The letter of John speaks about God’s unconditional love for us. God has gifted us with divine status. We are his children, sons and daughters of God our Father, and our destiny is to be like God, to see God as God is. And we become like God, here and now, by striving to reflect godlike attitudes and behaviors in our relationships with one another.
In the Gospel according to Luke, the family of Jesus, Mary, and Joseph made a pilgrimage to the temple in Jerusalem. There, young Jesus astonished the rabbis with his wisdom.
On their way back from this pilgrimage, Mary and Joseph suddenly realized Jesus was missing. But their anxiety turned into joy when they found him. This close-knit holy family went back home to Nazareth, where Jesus grew in wisdom and age and God’s favor.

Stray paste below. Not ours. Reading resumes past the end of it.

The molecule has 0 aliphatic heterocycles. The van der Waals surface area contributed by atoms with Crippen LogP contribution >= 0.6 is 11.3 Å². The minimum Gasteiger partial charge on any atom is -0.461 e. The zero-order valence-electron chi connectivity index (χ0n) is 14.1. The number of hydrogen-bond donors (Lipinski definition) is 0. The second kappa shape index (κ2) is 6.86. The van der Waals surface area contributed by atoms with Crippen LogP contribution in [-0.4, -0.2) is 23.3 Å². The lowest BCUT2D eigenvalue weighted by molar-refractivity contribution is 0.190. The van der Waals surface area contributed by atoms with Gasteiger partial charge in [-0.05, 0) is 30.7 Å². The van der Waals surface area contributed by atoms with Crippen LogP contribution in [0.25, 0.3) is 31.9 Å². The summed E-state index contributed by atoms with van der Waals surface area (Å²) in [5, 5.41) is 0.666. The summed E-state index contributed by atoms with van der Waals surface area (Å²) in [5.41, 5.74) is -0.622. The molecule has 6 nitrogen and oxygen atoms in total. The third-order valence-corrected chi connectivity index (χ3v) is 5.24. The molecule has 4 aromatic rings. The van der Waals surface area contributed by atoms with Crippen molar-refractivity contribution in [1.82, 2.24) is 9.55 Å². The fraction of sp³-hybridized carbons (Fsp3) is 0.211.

For twenty-some years, this family clung together. They fled to Egypt together. They lived in a backwater village and worked together at ordinary tasks. Joseph, tradition says, kept his loved ones in daily bread with the skill of his hands. Mary baked and spun, carried water, and taught Jesus to pray. They lived an utterly simple and natural and human life. They did ordinary things extraordinarily well—that's the secret to holiness. And as in any family, Mary eventually waved goodbye to Jesus as he set off for his life’s mission. She experienced the empty nest!
Theirs was a holy family, and so too is ours—living together, working together, playing and praying together. And what sustained the holy family in Nazareth? And what sustains ours? I would like to suggest three virtues: faithfulness, courage, and prudence.